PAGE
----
AMERICA'S four ships in Hawaii were unscathed after an
earthquake measuring 6.6 in magnitude shook the islands early on
Oct. 15. The Pride of Aloha stayed an extra night in Honolulu to
accommodate disembarking passengers who were unable to get their
flights home and to wait for passengers on the current cruise who
were unable to get to Hawaii by the ship's scheduled departure
time. The Pride of Aloha was to miss its call in Kona, which was
closed for evaluation, but the rest of the itinerary was unchanged.
NCL did not change itineraries for the Pride of America, the
Norwegian Wind and the Pride of Hawaii, but all are subject to
change depending on the status of the Kona port.
CRUISES plans to have cell phone service operational on
both its ships later this month via a partnership with SeaMobile.
The firm's Quiet Zone technology will allow service to work in some
parts of the ships, while other areas will be "cell phone-free."
Thomas Mazloum, Crystal's senior vice president of hotel
operations, said the distinction is for travelers that want to stay
in touch but "don't want to be disturbed." Text messaging and the
use of personal digital assistants will also be possible. The
charges will be billed at international roaming rates to the
passenger's cell phone bill.
CRUISES became the 20th member of the Cruise Lines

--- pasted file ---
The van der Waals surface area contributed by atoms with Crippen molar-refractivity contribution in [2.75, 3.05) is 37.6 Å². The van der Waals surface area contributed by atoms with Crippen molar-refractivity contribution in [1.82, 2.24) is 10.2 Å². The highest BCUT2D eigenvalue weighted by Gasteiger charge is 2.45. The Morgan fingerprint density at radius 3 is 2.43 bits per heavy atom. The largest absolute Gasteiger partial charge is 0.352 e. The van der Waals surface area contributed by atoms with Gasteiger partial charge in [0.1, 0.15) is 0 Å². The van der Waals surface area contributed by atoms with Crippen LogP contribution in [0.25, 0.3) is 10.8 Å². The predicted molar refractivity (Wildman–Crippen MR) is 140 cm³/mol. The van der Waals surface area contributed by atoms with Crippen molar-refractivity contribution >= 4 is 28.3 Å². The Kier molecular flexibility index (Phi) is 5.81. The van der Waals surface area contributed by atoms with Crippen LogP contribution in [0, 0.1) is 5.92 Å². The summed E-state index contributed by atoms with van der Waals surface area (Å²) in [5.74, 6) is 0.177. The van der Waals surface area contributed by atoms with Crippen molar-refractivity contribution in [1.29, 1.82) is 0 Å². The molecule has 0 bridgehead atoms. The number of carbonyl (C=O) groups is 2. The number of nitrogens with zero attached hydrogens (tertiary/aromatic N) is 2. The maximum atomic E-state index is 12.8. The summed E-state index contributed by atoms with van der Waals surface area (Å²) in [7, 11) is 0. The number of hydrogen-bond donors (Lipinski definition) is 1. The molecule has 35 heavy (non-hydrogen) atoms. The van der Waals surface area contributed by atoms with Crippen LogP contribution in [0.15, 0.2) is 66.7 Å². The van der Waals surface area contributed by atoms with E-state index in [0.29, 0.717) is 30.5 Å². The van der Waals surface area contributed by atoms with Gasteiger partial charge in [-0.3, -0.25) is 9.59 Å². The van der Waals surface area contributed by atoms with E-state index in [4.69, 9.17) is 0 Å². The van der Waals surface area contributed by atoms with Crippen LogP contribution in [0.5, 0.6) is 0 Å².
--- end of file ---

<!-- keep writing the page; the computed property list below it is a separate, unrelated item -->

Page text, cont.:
International Association on Oct. 6. Pearl Seas, the offshoot
affiliate of small-ship operator American Cruise Lines, had
announced in September that it had signed contracts to build one
165-person cruise ship that will enter service in July 2008 and a
210-passenger vessel that will enter service in June 2009.
CLIA-member cruise lines collectively represent 97% of the cruise
capacity marketed in North America.
AMERICA LINE said that its $225 million Signature of
Excellence initiative is now complete, with the last piece, a
Culinary Arts Center on the Oosterdam, installed this month. The
two-year project on twelve HAL ships took 200 days of drydock and,
between shipyard workers, contractors and ship personnel, almost
2,000 people to complete. HAL CEO Stein Kruse said that reaction
from passengers, travel agents, press and staff has been
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